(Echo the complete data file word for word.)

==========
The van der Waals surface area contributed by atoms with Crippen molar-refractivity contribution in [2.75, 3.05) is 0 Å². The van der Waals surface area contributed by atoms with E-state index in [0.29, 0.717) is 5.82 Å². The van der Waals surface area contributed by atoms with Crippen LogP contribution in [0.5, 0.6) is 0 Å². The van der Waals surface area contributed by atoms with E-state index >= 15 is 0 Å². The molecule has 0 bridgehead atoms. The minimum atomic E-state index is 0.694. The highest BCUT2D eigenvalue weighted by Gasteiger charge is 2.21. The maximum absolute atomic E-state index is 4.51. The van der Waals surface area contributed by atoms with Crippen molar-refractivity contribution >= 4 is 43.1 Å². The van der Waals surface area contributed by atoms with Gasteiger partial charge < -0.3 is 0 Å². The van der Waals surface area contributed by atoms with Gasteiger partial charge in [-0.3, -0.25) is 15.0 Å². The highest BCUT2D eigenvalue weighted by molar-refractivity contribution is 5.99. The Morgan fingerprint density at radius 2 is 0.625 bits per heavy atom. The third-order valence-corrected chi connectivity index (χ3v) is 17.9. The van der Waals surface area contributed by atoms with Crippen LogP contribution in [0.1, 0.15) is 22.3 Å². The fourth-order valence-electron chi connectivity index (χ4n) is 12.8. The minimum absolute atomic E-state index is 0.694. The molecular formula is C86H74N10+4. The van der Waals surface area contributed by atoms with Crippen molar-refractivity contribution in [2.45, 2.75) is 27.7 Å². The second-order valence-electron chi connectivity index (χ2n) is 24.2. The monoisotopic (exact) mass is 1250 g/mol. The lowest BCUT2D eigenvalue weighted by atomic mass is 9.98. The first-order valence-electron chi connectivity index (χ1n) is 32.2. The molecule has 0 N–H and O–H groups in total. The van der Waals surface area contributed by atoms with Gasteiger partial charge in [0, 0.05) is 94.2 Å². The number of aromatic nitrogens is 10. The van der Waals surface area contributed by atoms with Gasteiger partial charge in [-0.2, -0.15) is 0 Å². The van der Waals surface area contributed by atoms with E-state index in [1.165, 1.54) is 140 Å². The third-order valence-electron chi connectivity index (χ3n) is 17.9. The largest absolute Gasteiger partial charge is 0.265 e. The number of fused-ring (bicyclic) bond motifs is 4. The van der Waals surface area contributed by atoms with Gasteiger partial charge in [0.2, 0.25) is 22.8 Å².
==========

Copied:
The van der Waals surface area contributed by atoms with Crippen molar-refractivity contribution in [2.75, 3.05) is 0 Å². The van der Waals surface area contributed by atoms with E-state index in [0.29, 0.717) is 5.82 Å². The van der Waals surface area contributed by atoms with Crippen LogP contribution in [0.5, 0.6) is 0 Å². The van der Waals surface area contributed by atoms with E-state index >= 15 is 0 Å². The molecule has 0 bridgehead atoms. The minimum atomic E-state index is 0.694. The highest BCUT2D eigenvalue weighted by Gasteiger charge is 2.21. The maximum absolute atomic E-state index is 4.51. The van der Waals surface area contributed by atoms with Crippen molar-refractivity contribution >= 4 is 43.1 Å². The van der Waals surface area contributed by atoms with Gasteiger partial charge < -0.3 is 0 Å². The van der Waals surface area contributed by atoms with Gasteiger partial charge in [-0.3, -0.25) is 15.0 Å². The highest BCUT2D eigenvalue weighted by molar-refractivity contribution is 5.99. The Morgan fingerprint density at radius 2 is 0.625 bits per heavy atom. The third-order valence-corrected chi connectivity index (χ3v) is 17.9. The van der Waals surface area contributed by atoms with Crippen LogP contribution in [0.1, 0.15) is 22.3 Å². The fourth-order valence-electron chi connectivity index (χ4n) is 12.8. The minimum absolute atomic E-state index is 0.694. The molecular formula is C86H74N10+4. The van der Waals surface area contributed by atoms with Crippen molar-refractivity contribution in [2.45, 2.75) is 27.7 Å². The second-order valence-electron chi connectivity index (χ2n) is 24.2. The monoisotopic (exact) mass is 1250 g/mol. The lowest BCUT2D eigenvalue weighted by atomic mass is 9.98. The first-order valence-electron chi connectivity index (χ1n) is 32.2. The molecule has 0 N–H and O–H groups in total. The van der Waals surface area contributed by atoms with Gasteiger partial charge in [0, 0.05) is 94.2 Å². The number of aromatic nitrogens is 10. The van der Waals surface area contributed by atoms with Gasteiger partial charge in [-0.2, -0.15) is 0 Å². The van der Waals surface area contributed by atoms with E-state index in [1.165, 1.54) is 140 Å². The third-order valence-electron chi connectivity index (χ3n) is 17.9. The largest absolute Gasteiger partial charge is 0.265 e. The number of fused-ring (bicyclic) bond motifs is 4. The van der Waals surface area contributed by atoms with Gasteiger partial charge in [0.2, 0.25) is 22.8 Å².